Angela N.H. Creager

Thomas M. Siebel Professor in the History of Science; Chair, Department of History
Princeton University


Angela N. H. Creager is the Thomas M. Siebel Professor in the History of Science at Princeton University, where she writes and teaches on the history of biology and biomedical research. She has published two monographs and is currently working on a third on science and regulation in the 1960s through the 1980s. She is the coeditor of four volumes, most recently Risk on the Table: Food Production, Health, and the Environment (2021), with Jean-Paul Gaudillière.



"Forms of Life or Chemicals?  Microbes and the US Regulation of Biotechnology"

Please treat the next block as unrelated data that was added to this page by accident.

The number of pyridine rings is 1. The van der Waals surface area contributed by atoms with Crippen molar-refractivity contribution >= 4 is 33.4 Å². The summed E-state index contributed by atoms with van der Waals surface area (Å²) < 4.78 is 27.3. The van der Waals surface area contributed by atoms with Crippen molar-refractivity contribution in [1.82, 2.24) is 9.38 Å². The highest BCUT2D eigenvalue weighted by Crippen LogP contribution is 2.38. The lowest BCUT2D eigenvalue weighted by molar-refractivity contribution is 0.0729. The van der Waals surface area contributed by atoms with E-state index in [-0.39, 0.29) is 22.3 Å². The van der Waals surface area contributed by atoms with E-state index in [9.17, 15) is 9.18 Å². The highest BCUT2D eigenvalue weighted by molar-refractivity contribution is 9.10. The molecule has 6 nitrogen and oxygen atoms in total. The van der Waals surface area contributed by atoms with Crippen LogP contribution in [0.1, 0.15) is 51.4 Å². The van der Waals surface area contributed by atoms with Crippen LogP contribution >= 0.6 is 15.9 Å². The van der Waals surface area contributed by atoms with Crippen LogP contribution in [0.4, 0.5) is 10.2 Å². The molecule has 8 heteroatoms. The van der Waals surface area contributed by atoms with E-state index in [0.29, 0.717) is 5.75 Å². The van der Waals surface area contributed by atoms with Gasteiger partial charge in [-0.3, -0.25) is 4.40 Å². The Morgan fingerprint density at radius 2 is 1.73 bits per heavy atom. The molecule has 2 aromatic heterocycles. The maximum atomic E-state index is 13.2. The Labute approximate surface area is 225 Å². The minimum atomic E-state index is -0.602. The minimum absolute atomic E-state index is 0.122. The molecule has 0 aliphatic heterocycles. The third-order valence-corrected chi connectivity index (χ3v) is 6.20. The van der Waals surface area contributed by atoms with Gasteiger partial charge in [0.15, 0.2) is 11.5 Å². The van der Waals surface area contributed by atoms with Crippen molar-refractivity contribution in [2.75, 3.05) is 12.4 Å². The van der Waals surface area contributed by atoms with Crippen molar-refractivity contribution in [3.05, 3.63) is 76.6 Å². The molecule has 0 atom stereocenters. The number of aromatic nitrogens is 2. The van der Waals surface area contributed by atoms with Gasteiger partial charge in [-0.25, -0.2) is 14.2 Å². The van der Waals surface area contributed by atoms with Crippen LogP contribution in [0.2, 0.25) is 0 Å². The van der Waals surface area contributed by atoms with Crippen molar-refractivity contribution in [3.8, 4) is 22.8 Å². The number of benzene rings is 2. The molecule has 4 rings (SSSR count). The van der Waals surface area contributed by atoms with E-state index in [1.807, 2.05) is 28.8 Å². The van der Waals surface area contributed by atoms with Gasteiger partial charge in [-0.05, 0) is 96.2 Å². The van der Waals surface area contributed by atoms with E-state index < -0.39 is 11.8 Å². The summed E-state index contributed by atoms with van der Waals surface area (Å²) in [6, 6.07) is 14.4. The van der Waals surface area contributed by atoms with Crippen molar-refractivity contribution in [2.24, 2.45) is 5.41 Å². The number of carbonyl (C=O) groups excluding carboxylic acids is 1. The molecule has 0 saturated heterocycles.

In the 1970s and 1980s, microbes played a key role in the development of genetic engineering and its commercialization in biotechnology. In fact, microbes were also being used to produce various drugs and supplements, such as antibiotics and vitamins, so recombinant DNA technologies represented a change in scale and possibility for harnessing the productive power of single-celled organisms. The Diamond vs. Chakrabarty ruling by the US Supreme Court in 1980 permitted the patenting of organisms, beginning with bacteria. At the regulatory level, too, genetically modified organisms were subjected to existing laws for insuring safety of products. This paper examines how the Toxic Substances Control Act of 1976, which regulated commercial chemicals, was extended to include new strains of microbes being developed to produce drugs and other materials. Although it seems counterintuitive to regard genetically engineered bacteria as chemicals, oversight of their safety was intended to support the American biotech industry.